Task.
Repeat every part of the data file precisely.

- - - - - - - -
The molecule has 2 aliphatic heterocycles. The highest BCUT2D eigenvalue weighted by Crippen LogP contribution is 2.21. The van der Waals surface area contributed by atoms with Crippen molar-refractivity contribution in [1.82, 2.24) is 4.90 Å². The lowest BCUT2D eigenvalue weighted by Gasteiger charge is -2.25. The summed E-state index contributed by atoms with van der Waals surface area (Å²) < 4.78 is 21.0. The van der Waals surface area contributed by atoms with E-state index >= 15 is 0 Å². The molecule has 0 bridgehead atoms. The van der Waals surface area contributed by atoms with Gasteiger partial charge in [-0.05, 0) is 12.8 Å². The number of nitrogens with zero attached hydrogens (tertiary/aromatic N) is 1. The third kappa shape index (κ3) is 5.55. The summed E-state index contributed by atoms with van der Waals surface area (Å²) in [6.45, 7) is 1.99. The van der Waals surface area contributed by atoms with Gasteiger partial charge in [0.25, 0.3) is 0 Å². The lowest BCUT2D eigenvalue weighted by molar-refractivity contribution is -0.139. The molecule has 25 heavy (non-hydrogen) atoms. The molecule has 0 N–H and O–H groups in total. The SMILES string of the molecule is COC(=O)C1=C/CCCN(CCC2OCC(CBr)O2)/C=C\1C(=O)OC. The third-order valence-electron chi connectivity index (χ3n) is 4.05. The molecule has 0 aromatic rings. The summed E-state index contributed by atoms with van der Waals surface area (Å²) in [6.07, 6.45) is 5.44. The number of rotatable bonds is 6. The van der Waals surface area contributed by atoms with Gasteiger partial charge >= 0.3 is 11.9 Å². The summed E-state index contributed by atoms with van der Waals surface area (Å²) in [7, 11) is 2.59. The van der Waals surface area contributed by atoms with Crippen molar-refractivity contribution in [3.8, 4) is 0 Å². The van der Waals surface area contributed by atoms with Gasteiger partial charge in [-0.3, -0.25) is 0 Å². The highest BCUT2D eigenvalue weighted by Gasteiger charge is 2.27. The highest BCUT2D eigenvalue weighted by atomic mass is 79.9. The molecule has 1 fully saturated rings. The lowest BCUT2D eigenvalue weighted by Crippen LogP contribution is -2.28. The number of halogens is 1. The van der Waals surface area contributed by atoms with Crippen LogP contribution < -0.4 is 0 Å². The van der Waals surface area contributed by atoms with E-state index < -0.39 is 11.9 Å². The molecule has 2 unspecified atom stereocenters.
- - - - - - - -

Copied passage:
The molecule has 2 aliphatic heterocycles. The highest BCUT2D eigenvalue weighted by Crippen LogP contribution is 2.21. The van der Waals surface area contributed by atoms with Crippen molar-refractivity contribution in [1.82, 2.24) is 4.90 Å². The lowest BCUT2D eigenvalue weighted by Gasteiger charge is -2.25. The summed E-state index contributed by atoms with van der Waals surface area (Å²) < 4.78 is 21.0. The van der Waals surface area contributed by atoms with E-state index >= 15 is 0 Å². The molecule has 0 bridgehead atoms. The van der Waals surface area contributed by atoms with Gasteiger partial charge in [-0.05, 0) is 12.8 Å². The number of nitrogens with zero attached hydrogens (tertiary/aromatic N) is 1. The third kappa shape index (κ3) is 5.55. The summed E-state index contributed by atoms with van der Waals surface area (Å²) in [6.45, 7) is 1.99. The van der Waals surface area contributed by atoms with Gasteiger partial charge in [0.25, 0.3) is 0 Å². The lowest BCUT2D eigenvalue weighted by molar-refractivity contribution is -0.139. The molecule has 25 heavy (non-hydrogen) atoms. The molecule has 0 N–H and O–H groups in total. The SMILES string of the molecule is COC(=O)C1=C/CCCN(CCC2OCC(CBr)O2)/C=C\1C(=O)OC. The third-order valence-electron chi connectivity index (χ3n) is 4.05. The molecule has 0 aromatic rings. The summed E-state index contributed by atoms with van der Waals surface area (Å²) in [6.07, 6.45) is 5.44. The number of rotatable bonds is 6. The van der Waals surface area contributed by atoms with Gasteiger partial charge >= 0.3 is 11.9 Å². The summed E-state index contributed by atoms with van der Waals surface area (Å²) in [7, 11) is 2.59. The van der Waals surface area contributed by atoms with Crippen molar-refractivity contribution in [3.8, 4) is 0 Å². The van der Waals surface area contributed by atoms with Gasteiger partial charge in [-0.3, -0.25) is 0 Å². The highest BCUT2D eigenvalue weighted by Gasteiger charge is 2.27. The highest BCUT2D eigenvalue weighted by atomic mass is 79.9. The molecule has 1 fully saturated rings. The lowest BCUT2D eigenvalue weighted by Crippen LogP contribution is -2.28. The number of halogens is 1. The van der Waals surface area contributed by atoms with Crippen LogP contribution < -0.4 is 0 Å². The van der Waals surface area contributed by atoms with E-state index < -0.39 is 11.9 Å². The molecule has 2 unspecified atom stereocenters.